Past and Current Photos of Kickass STEM Women

These amazing women in science, technology, engineering, and mathematics are subverting societal expectations all over the place.

Countries around the world are trying to encourage women to look into careers in STEM fields (Science, technology, engineering, and mathematics). These women are ahead of the game.

National Bureau of Standards (NBS) mathematician and computer expert Ida Rhodes demonstrates her pioneering work in computer translation of languages. Rhodes was among the first to realize the importance of parsing sentences and separating the roots of words from their prefixes and suffixes as initial steps in the process of computer translation.

National Bureau of Standards (NBS) mathematician and computer expert Ida Rhodes flaunts her stuff at IBM.


U.S. Air Force Staff Sgt. Debra Flowers uses a crimper to fabricate a cable in Japan.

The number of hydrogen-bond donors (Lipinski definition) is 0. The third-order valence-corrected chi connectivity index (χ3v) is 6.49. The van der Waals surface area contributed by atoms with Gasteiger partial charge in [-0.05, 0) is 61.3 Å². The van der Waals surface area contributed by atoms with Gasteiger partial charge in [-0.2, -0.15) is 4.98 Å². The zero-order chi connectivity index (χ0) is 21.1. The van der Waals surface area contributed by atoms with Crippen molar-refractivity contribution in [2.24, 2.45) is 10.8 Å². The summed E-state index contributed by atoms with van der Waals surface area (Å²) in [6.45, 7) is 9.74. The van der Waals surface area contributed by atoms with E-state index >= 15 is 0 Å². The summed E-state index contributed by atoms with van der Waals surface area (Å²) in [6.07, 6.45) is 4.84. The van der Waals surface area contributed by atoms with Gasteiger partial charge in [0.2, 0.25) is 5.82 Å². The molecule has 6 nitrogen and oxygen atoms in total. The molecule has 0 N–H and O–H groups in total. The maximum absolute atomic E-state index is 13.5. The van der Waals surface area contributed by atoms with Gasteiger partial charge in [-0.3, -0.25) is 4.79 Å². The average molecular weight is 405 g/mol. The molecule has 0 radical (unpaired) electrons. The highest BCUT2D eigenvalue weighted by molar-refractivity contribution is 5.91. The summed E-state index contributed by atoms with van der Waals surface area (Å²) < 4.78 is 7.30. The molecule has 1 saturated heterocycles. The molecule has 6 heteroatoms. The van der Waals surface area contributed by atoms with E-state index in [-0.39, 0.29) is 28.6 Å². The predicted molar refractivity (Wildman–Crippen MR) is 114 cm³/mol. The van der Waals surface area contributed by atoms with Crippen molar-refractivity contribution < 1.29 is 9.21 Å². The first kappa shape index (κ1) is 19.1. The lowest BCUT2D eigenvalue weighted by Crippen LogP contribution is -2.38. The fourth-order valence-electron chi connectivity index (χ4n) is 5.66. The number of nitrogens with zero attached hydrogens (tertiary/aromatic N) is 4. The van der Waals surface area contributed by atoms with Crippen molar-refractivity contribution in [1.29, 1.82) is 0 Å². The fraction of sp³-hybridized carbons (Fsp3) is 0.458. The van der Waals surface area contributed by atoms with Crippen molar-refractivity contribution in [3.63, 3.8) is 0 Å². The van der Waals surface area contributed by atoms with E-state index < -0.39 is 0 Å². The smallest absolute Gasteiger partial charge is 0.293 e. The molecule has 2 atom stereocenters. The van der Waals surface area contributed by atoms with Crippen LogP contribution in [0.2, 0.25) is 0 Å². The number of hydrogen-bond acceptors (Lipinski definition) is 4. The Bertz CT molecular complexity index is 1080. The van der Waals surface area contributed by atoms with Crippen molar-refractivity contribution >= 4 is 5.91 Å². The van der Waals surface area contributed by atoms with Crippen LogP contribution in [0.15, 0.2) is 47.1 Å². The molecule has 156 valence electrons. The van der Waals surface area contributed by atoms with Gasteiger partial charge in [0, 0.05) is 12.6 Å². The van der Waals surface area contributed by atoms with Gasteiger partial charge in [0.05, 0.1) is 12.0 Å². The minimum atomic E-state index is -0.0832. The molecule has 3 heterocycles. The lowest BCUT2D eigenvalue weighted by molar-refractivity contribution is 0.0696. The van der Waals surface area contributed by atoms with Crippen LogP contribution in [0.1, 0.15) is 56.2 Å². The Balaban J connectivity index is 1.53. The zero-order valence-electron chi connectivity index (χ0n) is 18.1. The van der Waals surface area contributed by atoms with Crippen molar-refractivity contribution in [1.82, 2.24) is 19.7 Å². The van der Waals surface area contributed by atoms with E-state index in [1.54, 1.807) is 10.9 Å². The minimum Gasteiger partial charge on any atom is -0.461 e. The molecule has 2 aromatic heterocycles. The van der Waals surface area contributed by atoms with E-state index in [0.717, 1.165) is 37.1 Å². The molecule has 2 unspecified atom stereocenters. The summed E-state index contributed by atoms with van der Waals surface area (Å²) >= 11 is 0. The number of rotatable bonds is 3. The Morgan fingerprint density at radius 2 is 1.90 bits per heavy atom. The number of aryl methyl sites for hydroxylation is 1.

American chemist Jane Stafford worked at the National Institutes of Health and the American Medical Association.

Photo Source : Miki Koren, Wiki Commons

Israeli crystallographer Ida Yonath was the first Israeli woman to win a Nobel Prize

Photo Source: Wiki Commons

Terri Attwood researches bioinformatics at the University of Manchester.

Photo Source: Wiki Commons

Dame Kathleen Mary Ollerenshaw, who was also a mathematician and advisor to Margaret Thatcher.

Melba Roy heads the group of NASA mathematicians, known as "computers," who track the Echo satellites. Roy's computations help produce the orbital element timetables by which millions can view the satellite from Earth as it passes overhead. She went on to become Program Production Section Chief at Goddard Space Flight Center.

Melba Roy, who was a NASA mathematician, eventually became Program Production Section Chief at Goddard Space Flight Center.

Pilot, engineer, and overall badass Dora Dougherty Strother tells some men what’s up.

Photo Source: Wiki Commons

Engineers work on a plane in Nigeria.

NASA astronaut Karen Nyberg on the International Space Station.

Chien-shiung Wu was an experimental physicist who notably worked on the Manhattan Project.

Mary Baltz was the first soil scientist deployed to the field for the U.S. Soil Conservation Service.

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